The rod outer segment (OS) is a modified cilium containing ~1,000 stacked disc membranes that are densely packed with the visual pigment rhodopsin. The mammalian OS is renewed every 10 days;new discs are assembled at the bases of the OS by a poorly understood mechanism. The inner segment, where the biosynthetic and the endocytic pathways are housed, is linked with the OS via the axonemal connecting cilium. The precise route taken by rhodopsin from its site of synthesis to the disc membrane and the mechanism underlying disc renewal are not completely elucidated. However, these questions are not only biologically interesting, but are also clinically relevant because a large number of retinal degenerative diseases are manifested by rhodopsin mislocalization and disc disorganization. Our previous studies suggested that in mammalian rods the new discs are assembled and "grown" via Smad anchor for receptor activation (SARA)-mediated fusions between axonemal rhodopsin vesicles and nascent discs. The new concept that rhodopsin vesicles provide "building blocks" for disc membranes raises many questions. What is the nature of the vesicles? What are the molecular and regulatory pathways that underlie the production and the delivery of these vesicles? Because SARA is an early/sorting endosomal protein that directly binds to rhodopsin and the biosynthetic pathways of most apical surface proteins interact with the endocytic pathway, we will test the hypothesis that post- Golgi rhodopsins traverse the endocytic compartments en route to the OS (Specific Aim1). How rhodopsin's targeting is affected by strategies interfering with either the endocytic trafficking process or the functions of specific endosomal compartments will be examined. Furthermore, We will test the hypothesis that SARA also has a role in regulating the vesicular trafficking of rhodopsin in addition to its role in the disc fusion (Specific Aim 2). A number of mouse models in which sara gene can be deleted in rods under tissue-specific and/or temporally-regulated fashion will be employed in these studies. Finally, we will test our hypothesis that environmental lighting plays an important role in regulating the OS delivery, and, hence, disc incorporation of rhodopsin (Specific Aim3). Transfected rodent rods, conditional knockout mice, cell culture models, and several innovative techniques will be employed to comprehensively investigate these questions.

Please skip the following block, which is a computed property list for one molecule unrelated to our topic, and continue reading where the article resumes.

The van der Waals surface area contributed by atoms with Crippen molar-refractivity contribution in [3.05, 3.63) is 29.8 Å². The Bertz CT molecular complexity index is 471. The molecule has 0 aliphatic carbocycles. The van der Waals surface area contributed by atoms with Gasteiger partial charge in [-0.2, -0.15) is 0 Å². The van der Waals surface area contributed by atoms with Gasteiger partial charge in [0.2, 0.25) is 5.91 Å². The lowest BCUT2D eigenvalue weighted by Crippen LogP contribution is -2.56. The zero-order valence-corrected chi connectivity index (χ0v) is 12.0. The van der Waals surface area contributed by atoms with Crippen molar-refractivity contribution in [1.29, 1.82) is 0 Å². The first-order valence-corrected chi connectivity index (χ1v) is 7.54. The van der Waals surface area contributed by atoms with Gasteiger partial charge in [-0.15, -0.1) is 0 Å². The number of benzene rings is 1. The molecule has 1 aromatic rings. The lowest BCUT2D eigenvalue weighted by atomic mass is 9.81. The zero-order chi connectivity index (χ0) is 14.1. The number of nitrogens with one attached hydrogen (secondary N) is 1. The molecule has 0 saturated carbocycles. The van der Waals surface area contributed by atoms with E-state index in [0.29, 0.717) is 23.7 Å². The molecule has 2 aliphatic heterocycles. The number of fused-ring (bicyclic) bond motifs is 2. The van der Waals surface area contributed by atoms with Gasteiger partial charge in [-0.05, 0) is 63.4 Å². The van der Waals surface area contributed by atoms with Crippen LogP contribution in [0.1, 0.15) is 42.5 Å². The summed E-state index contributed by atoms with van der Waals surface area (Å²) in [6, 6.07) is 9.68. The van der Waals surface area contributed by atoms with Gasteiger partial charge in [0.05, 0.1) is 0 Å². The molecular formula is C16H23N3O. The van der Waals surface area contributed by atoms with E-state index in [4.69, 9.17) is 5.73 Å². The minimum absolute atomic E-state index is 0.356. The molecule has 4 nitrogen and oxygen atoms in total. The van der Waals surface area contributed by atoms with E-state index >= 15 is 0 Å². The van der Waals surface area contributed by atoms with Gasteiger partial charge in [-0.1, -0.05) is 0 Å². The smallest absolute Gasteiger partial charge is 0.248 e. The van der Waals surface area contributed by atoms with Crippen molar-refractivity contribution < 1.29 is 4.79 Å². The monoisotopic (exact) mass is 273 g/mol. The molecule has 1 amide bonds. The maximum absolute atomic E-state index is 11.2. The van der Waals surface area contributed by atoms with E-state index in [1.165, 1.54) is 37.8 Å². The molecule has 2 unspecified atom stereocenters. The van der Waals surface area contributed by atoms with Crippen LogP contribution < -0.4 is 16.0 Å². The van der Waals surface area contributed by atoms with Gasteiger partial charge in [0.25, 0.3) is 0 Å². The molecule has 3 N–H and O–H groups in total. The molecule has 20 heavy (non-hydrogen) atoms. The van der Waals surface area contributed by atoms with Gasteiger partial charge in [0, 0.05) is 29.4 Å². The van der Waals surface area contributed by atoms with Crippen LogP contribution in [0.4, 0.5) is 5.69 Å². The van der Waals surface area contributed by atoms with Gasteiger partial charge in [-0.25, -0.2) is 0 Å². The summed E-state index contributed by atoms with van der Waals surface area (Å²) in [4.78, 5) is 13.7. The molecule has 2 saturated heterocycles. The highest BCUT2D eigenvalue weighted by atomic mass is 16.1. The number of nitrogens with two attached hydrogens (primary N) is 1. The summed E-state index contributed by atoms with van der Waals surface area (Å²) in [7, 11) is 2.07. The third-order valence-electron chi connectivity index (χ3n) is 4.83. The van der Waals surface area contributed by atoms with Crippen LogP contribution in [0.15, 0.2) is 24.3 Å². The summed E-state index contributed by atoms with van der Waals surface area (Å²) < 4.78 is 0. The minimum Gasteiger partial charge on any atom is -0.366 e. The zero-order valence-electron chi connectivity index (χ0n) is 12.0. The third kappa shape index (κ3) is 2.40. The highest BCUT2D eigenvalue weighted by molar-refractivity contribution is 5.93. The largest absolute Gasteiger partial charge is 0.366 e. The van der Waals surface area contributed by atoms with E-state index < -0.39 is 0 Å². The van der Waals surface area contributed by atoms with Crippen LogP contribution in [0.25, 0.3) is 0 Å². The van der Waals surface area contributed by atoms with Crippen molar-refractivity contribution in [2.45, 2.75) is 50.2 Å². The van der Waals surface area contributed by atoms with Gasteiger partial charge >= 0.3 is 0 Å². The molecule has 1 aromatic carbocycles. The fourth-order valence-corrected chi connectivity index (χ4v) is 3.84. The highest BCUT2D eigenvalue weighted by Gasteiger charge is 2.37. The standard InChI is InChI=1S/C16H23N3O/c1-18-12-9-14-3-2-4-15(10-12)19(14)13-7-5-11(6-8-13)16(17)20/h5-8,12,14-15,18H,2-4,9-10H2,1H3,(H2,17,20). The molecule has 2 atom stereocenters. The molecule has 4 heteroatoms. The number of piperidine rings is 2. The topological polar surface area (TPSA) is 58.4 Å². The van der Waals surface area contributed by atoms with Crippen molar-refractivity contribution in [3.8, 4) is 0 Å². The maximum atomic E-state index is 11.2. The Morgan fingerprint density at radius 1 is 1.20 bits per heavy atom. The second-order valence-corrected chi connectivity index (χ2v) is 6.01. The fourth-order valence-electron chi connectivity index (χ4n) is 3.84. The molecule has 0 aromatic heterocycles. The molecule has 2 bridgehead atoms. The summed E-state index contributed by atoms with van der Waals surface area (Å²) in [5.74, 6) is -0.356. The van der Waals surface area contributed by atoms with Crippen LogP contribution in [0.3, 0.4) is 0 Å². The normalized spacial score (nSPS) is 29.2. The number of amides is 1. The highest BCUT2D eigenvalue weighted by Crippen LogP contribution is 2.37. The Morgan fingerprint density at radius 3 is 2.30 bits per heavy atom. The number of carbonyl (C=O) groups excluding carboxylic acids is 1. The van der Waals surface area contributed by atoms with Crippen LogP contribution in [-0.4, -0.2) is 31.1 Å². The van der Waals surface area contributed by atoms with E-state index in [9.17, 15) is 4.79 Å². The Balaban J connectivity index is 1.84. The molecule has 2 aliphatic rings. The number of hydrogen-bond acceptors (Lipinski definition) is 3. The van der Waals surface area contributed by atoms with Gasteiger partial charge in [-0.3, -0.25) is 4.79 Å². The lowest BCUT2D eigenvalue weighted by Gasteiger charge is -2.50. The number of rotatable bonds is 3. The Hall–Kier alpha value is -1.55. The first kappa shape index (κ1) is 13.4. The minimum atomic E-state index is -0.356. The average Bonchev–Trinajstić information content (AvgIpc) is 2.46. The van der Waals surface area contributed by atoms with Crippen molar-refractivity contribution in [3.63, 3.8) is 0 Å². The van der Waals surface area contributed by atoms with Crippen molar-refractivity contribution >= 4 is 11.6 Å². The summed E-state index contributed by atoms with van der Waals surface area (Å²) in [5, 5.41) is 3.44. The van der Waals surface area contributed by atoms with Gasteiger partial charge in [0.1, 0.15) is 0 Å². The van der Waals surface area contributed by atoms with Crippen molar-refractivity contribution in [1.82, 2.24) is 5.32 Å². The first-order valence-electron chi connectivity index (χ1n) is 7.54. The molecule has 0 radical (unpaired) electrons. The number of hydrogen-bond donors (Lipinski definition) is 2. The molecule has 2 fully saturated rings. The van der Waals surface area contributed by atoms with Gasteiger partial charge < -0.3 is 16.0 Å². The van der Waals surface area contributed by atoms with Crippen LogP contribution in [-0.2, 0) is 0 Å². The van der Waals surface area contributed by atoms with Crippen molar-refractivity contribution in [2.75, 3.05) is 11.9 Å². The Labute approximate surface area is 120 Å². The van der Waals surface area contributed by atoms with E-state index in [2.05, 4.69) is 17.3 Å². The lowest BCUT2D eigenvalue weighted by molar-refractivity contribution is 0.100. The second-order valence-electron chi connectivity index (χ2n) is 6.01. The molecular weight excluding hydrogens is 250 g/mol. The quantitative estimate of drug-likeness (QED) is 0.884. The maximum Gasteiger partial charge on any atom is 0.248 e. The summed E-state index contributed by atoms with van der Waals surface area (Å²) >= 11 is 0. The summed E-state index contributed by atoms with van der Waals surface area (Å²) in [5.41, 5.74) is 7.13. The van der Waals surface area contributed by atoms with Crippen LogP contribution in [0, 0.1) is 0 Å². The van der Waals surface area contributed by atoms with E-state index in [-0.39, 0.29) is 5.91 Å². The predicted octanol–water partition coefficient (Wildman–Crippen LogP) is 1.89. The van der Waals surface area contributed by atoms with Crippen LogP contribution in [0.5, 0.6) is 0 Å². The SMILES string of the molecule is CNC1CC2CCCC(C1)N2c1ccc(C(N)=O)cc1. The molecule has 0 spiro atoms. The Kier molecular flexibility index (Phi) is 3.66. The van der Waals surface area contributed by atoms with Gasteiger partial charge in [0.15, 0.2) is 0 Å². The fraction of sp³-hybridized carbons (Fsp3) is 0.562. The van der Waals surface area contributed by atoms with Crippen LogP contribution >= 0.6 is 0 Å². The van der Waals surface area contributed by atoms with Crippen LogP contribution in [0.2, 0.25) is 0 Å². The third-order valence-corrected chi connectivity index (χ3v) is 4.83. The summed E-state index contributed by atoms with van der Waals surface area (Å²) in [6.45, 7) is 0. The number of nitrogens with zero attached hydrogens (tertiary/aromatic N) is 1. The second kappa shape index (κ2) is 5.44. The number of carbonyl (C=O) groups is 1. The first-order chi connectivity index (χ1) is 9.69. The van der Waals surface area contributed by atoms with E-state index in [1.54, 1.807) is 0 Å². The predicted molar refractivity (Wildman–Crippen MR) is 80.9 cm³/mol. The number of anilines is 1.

A significant number of genetic disorders affecting the retina alter the membrane trafficking of rhodopsin and the morphogenesis and/or renewal of the light sensing organelle of the rod photoreceptors, outer segment. This fact underscores the importance of our need for a fuller understanding of rhodopsin transport and its involvement in outer segment formation and maintenance. The long-term goal our lab is to unravel the specific steps in rhodopsin trafficking and the identities of the molecules that mediate these processes. In this application, we propose to use a number of highly innovated techniques and a combination of in vitro and in vivo models to tackle these questions. Successful achievement of the proposed specific aims will significantly further our insights into the molecular basis of the vectorial transport of rhodopsin, the genesis and maintenance of the polarity of visual cells. These topics are of central interest in the retinal cell biology. Finally, these studies are highly relevant for our understanding of the etiology of various degenerative retinal diseases and have important implications for future rational therapies for the diseased retina.
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